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My First Football Hero: Supa John McGinlay

Chris takes a look back at our former striker as news breaks of his appointment as Chief Scout to Owen Coyle at Wigan.

Shaun Botterill/Allsport

So as we all no doubt are aware, former Bolton Wanderers striker John McGinlay was today appointed as the new Chief Scout to another former Bolton man in Owen Coyle, the new Wigan Athletic manager.

I have spent the morning thinking about McGinlay and his impact on the club, and was inspired to put some of these brain-farts to paper, so to speak. I began watching Bolton Wanderers in the early 1990s aged six or seven, but only had my first season ticket towards the end of the decade which coincided with the McGinlay era. Before that I would be taken to most home games by relatives but only had a permanent seat later on.

John McGinlay was signed by then-manager Bruce Rioch in 1992, joining from Millwall whom he had joined from Bolton's local neighbours Bury. A somewhat nomadic striker, his professional career had started later than most, with Bolton being the 10th club along the way. He would take in five more before retiring following a spell playing for the Cincinnati Kings in America.

McGinlay would be a mainstay of the Bolton Wanderers team throughout his time at Burnden and, latterly, the Reebok Stadium. Though his career with us would wind down following age and injury problems, he is still fondly remembered amongst our fans. Memories of him running out to join the pre-game warm-up but only after they'd done the jogging element always brought a smile to my face, not to mention his perfectly understandable dislike of anything to do with Wolverhampton Wanderers.

I have decided to compile my top five McGinlay Moments - no doubt some will agree and some will disagree, but I'm sure that all Bolton Wanderers fans will look back with great joy at his time with us.

McGinlay Moments:

1) John McGinlay and Andy Walker made a lethal pairing, with the two Scotsmen combing to score almost literally dozens and dozens of goals. McGinlay made an impact at Anfield in 1993 scoring a header against Liverpool as Bolton defeated the home side in the FA Cup. This was the start of what would go on to be known as the "White Hot" years in which the club gained a reputation for giant-killing in the domestic cup competitions.

2) "A wee push" - May 1995 - Another game that will go down in infamy - Wanderers had lost the first leg of the Play Off Semi Final and had to win on the night to face Reading in the Final. The abiding memory of the whole night however comes in the form of a picture, a famous image of McGinlay standing over Wolves striker David Kelly having just biffed him with a first-class left cross. McGinlay went without punishment and then knocked in the winner to send Bolton to Wembley and eventually to the Premier League. Have some of that, Wolves!

3) "The Battle of Burnden" - 1997 - "One player started it. He knows who he is and there was no need for it. The referee lost control and to be fair he didn't really get it back," Wolves striker Iwan Roberts said. Most pointed the finger at John Sheridan.

The game erupted after Bolton had a penalty claim rejected when Nathan Blake fell under a Dean Richards tackle. Sheridan complained and was dragged back by Mark Venus, who was struck. Furious punches were traded. Roberts was in the thick of things and reports suggest Gerry Taggart ran 60 yards to join in the battle with Steve Bull taking two uppercuts on his chin.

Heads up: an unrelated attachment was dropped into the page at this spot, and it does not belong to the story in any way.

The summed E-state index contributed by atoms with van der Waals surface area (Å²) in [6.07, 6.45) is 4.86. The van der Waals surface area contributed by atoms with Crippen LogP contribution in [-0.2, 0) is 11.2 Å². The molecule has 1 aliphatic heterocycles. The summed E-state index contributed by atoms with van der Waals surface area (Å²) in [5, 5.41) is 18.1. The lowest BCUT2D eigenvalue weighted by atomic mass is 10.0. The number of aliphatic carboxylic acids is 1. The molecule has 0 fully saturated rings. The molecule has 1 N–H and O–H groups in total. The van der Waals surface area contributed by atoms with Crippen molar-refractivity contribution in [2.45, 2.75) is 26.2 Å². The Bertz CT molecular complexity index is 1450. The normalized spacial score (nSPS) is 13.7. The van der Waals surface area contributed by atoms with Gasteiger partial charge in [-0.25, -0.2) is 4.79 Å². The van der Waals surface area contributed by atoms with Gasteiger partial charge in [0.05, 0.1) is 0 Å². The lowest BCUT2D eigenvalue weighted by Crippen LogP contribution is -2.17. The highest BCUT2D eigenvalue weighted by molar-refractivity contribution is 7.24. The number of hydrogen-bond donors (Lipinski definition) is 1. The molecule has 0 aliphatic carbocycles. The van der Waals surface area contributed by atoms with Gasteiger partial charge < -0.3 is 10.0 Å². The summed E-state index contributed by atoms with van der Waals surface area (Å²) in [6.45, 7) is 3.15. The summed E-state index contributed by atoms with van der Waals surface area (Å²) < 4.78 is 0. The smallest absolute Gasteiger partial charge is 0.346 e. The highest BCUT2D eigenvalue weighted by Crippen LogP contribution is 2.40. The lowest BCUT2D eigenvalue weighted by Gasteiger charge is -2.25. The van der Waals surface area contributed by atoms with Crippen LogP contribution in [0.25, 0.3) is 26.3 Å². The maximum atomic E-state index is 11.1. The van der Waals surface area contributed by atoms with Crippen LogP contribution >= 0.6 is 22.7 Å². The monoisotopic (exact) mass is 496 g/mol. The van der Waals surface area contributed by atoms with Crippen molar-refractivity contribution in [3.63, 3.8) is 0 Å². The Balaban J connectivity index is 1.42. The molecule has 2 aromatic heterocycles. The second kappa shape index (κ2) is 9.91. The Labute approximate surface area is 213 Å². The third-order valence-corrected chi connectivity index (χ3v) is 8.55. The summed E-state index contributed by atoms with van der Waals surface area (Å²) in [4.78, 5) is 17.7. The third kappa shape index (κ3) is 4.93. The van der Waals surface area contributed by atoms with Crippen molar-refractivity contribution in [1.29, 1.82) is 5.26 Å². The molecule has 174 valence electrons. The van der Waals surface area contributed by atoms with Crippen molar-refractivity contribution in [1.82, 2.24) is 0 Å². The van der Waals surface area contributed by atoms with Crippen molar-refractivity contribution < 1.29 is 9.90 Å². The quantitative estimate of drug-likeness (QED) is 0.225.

Steve Bull and Taggart were later booked for aiming head-butts at each other. Sheridan said: "There was a bit of fisticuffs in the first couple of minutes but that's all part of the game. A lot of players got involved in the fracas but it was all over in five minutes. A few players appealed for a penalty and that was it, really. I was caught in the middle of it."

Former Bolton and Wolves striker Nathan Blake spoke a few years back. "It's not the kind of thing you can forget," he said. "There's always been bad blood there between the clubs. I remember before the game we got warned for weeks that we were going to get kicked off the pitch, and bullied, so we were really fired up. There had been a bit of handbags and some of our lads waded in there to sort things out. We had a few guys who could handle themselves, but then so did Wolves. It all kicked off but it affected them more than us because we won the game."


4) Hull away - 1993 - Bolton visited Boothferry Park on a Friday night that will go down in club lore. After having Alan Stubbs sent off in the first half and with Bolton needing a win, and naturally it was McGinlay who scored in the dying minutes to send the thousands of travelling fans wild prompting a pitch invasion and utter chaos and delirium in the stands. Bolton went on to be promoted as runners up, finishing the season with five consecutive victories.

5) Charlton Athletic, Burnden Park, April 1997 - the last game at the famous Burnden Park ground before the club would move to the futuristic Reebok Stadium. The club had won promotion from the First Division as Champions under Colin Todd, and hoped to give the old ground a send-off that would live long in the memory. They certainly did.

McGinlay had taken a pain-killing injection to play in the game, and he would line up with strike partner Nathan Blake, however things did not go to plan as the visitors took the lead with a stunning 25-yard shot from Mark Kinsella. Bolton would equalize at the start of the second half with a long range strike from midfielder Alan Thompson.

The home fans were sent into raptures when Gerry Taggart scored from a Scott Sellars cross to make it 2-1 to Bolton. McGinlay would then step up to score twice more, meaning that he had the honour of scoring the last ever goal at the soon-to-be-demolished famous old stadium and earning his place in Bolton Wanderers history.